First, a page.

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Whereas most studies on the functional heterogeneity of macrophages have focused on mouse tissue-resident macrophages (32, 59, 60), determining the factors that underlie human macrophage heterogeneity under homeostatic and pathological conditions is still required for translational approaches to be undertaken (61). We now report the identification of the MAFB-dependent transcriptome in IL-10–producing anti-inflammatory macrophages. The analysis of the MAFB-dependent gene set in control and MCTO macrophages has led us to demonstrate that MAFB controls the acquisition of the transcriptional signature and effector functions that characterize anti-inflammatory human macrophages in vivo and in vitro. In line with the preferential expression of MAFB in IL-10–producing macrophages, the MAFB transcriptome of human M-MØ includes genes with anti-inflammatory activity and genes whose expression associates with the acquisition of macrophage anti-inflammatory activity. Among the first group, it is worth mentioning IL-10, the paradigmatic anti-inflammatory cytokine (62); CCL2, which impairs the production of inflammatory cytokines (9, 63, 64) and is controlled by MAFB in mouse myeloid cells (65); and HTR2B, whose ligation promotes an anti-inflammatory macrophage differentiation (10). The MAFB dependency of CD163L1 expression is relevant because CD163L1 marks anti-inflammatory IL-10–producing tissue-resident macrophages in healthy secondary lymphoid organs, liver, and gut, and also characterizes melanoma-associated macrophages (50). MAFB also positively regulates the expression of the EMR1 gene, whose mouse ortologue (the F4/80 receptor-encoding Emr1 gene) is required for the induction of T regulatory cells in peripheral tolerance (66) and whose expression depends on the Mafb-heterodimerizing factor c-Maf (27, 67). Conversely, MAFB negatively regulates genes associated with proinflammatory polarization like CLEC5A, which codes for a lectin preferentially expressed in TNF-α–producing macrophages in physiological and pathological settings (50). Gene ontology analysis further supports the link between MAFB expression and macrophage anti-inflammatory polarization, as MAFB knockdown leads to a global downregulation of genes preferentially expressed in anti-inflammatory macrophages (anti-inflammatory gene set) and to a significant upregulation of the proinflammatory gene set. Conversely, and in agreement with the higher t1/2 of MCTO-causing MAFB mutants, the MCTO M-MØ gene signature revealed a global upregulation of the anti-inflammatory gene set. All of these findings indicate that MAFB is a critical determinant for the acquisition of the anti-inflammatory profile of human macrophages.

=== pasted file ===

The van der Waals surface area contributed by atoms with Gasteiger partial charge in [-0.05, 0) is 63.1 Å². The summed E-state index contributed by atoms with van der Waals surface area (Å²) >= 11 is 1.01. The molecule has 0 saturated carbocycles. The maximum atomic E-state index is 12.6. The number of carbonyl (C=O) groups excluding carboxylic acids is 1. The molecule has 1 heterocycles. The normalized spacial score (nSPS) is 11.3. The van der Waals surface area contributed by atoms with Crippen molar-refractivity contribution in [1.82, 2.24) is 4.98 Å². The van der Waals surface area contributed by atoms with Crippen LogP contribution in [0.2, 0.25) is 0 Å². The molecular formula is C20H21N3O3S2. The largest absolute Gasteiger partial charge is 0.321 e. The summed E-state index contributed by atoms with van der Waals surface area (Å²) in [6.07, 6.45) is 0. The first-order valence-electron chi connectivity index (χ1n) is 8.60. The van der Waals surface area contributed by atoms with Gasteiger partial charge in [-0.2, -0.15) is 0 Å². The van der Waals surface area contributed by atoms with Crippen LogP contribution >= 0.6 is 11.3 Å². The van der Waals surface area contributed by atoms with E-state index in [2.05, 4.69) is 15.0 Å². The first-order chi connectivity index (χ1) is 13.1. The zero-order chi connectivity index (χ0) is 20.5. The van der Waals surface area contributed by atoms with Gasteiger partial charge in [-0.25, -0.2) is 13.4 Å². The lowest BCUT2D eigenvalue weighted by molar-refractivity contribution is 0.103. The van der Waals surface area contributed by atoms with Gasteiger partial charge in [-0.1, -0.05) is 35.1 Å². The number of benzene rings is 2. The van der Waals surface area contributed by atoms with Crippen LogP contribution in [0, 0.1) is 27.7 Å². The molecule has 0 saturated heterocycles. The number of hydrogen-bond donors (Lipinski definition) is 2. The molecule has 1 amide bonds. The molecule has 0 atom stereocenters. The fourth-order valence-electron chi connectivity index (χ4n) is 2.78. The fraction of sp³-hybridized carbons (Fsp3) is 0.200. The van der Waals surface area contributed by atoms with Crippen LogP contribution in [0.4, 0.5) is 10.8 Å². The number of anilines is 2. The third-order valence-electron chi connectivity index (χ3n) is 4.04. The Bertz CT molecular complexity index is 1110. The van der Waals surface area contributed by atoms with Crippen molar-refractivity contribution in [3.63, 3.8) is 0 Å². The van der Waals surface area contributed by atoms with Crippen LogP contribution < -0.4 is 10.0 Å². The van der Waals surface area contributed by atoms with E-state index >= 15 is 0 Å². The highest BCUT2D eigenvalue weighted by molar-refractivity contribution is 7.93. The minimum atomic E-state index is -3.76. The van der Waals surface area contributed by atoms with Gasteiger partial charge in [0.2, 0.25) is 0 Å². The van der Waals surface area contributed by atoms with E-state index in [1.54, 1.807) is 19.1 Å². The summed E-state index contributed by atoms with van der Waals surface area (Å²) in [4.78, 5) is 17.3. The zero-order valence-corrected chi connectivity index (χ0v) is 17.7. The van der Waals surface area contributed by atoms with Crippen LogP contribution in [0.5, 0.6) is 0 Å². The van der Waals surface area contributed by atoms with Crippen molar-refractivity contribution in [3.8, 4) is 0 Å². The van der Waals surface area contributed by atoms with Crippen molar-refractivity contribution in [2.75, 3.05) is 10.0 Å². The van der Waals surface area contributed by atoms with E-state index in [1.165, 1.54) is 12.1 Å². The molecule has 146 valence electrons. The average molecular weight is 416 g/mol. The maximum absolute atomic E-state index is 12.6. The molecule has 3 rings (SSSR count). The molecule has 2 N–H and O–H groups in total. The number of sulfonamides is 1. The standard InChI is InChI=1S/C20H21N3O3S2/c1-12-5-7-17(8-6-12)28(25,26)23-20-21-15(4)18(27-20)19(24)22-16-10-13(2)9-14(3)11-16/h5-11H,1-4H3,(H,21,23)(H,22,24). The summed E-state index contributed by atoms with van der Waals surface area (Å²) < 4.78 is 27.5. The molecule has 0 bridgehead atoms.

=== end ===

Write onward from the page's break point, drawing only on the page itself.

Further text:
Our results on in vitro monocyte-derived macrophages clearly point to a link between M-CSF–driven differentiation and MAFB expression: M-CSF–driven macrophage differentiation results in high levels of MAFB, whereas the presence of GM-CSF lowers the basal levels of MAFB found in human monocytes. This result agrees with the ability of murine MafB to antagonize the phenotypic alteration of microglia induced by GM-CSF (68). Whether the MAFB/GM-CSF antagonism operates in all types of macrophages is still unknown. However, we have observed that MCTO mutations limit the acquisition of GM-CSF–inducible genes in GM-MØ, a finding that might be relevant in the case of macrophages whose development is critically dependent on GM-CSF (lung alveolar macrophages) (69). Although no lung-associated pathology has been to date reported in MCTO patients, it is worth noting that a significant number of genes aberrantly expressed in pulmonary diseases (pulmonary sarcoidosis, asthma, and tuberculosis) exhibit an altered expression in MCTO M-MØ, a finding that might be related to the fact that mature alveolar macrophages, identified as intermediate positive for the Emr1-encoded F4/80, are reduced in the bronchoalveolar lavage of mice expressing a dominant-negative MafB in macrophages (70). Given these antecedents, the analysis of further MCTO patients, it is certainly worthy as a means to get a deeper knowledge of the molecular mechanisms operating in this and other related osteolytic syndromes as well as to more clearly delineate the role of MAFB in the acquisition of the human macrophage anti-inflammatory profile.

Although we have used MCTO-derived macrophages as a tool to unravel the role of MAFB in human macrophage polarization, the information we have gathered from MCTO monocytes/macrophages might shed light on the pathogenic mechanisms operating in MCTO and other diseases in which osteolysis is a defining pathological feature. In the case of MCTO, we have identified a number of genes whose expression is altered not only in MCTO-derived macrophages, but also in peripheral blood monocytes from the three analyzed MCTO patients (data not shown). Although analysis of additional patients is still required to propose their use as potential MCTO diagnostic markers, a disease commonly misdiagnosed (56), our results suggest that MCTO-causing mutations affect monocyte differentiation into tissue-resident macrophages, as exemplified by their inability to differentiate into functional osteoclasts in vitro. Whether the profound anti-inflammatory skewing of MCTO-derived M-MØ is responsible for their inability to generate osteoclasts in vitro is an issue that we are currently pursuing.

We gratefully acknowledge Dr. Lizbeth Estrada-Capetillo and Dr. Amaya Puig-Kröger for kindly providing useful reagents and samples.

This work was supported by Ministerio de Economía y Competitividad (MINECO) Grant SAF2014-52423-R and Instituto de Salud Carlos III Red de Investigación en Enfermedades Reumáticas Grant RIER RD12/009 (to Á.L.C. and M.A.V.), MINECO Grant SAF2014-56819-R (to A.C.), Comunidad Autónoma de Madrid/ Fonds Européen de Développement Économique et Régional RAPHYME Program Grant S2010/BMD-2350 (to Á.L.C. and A.C.), and a Formación de Personal Investigador predoctoral fellowship from MINECO through Grant BES-2012-053864 (to V.D.C.).

The sequences presented in this article have been submitted to Gene Expression Omnibus under accession number GSE84622.

The online version of this article contains supplemental material.

Abbreviations used in this article:

GM-MØ

GM-CSF–primed macrophages

GSEA

gene set enrichment analysis

MARE

MAF recognition element

MCTO

multicentric carpotarsal osteolysis

M-MØ

M-CSF–primed macrophages

RANKL

receptor activator for NF-κB ligand

siControl

small interfering RNA control

siMAFB

MAFB-specific small interfering RNA

TRAP

tartrate-resistant acid phosphatase.

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The authors have no financial conflicts of interest.

Supplementary data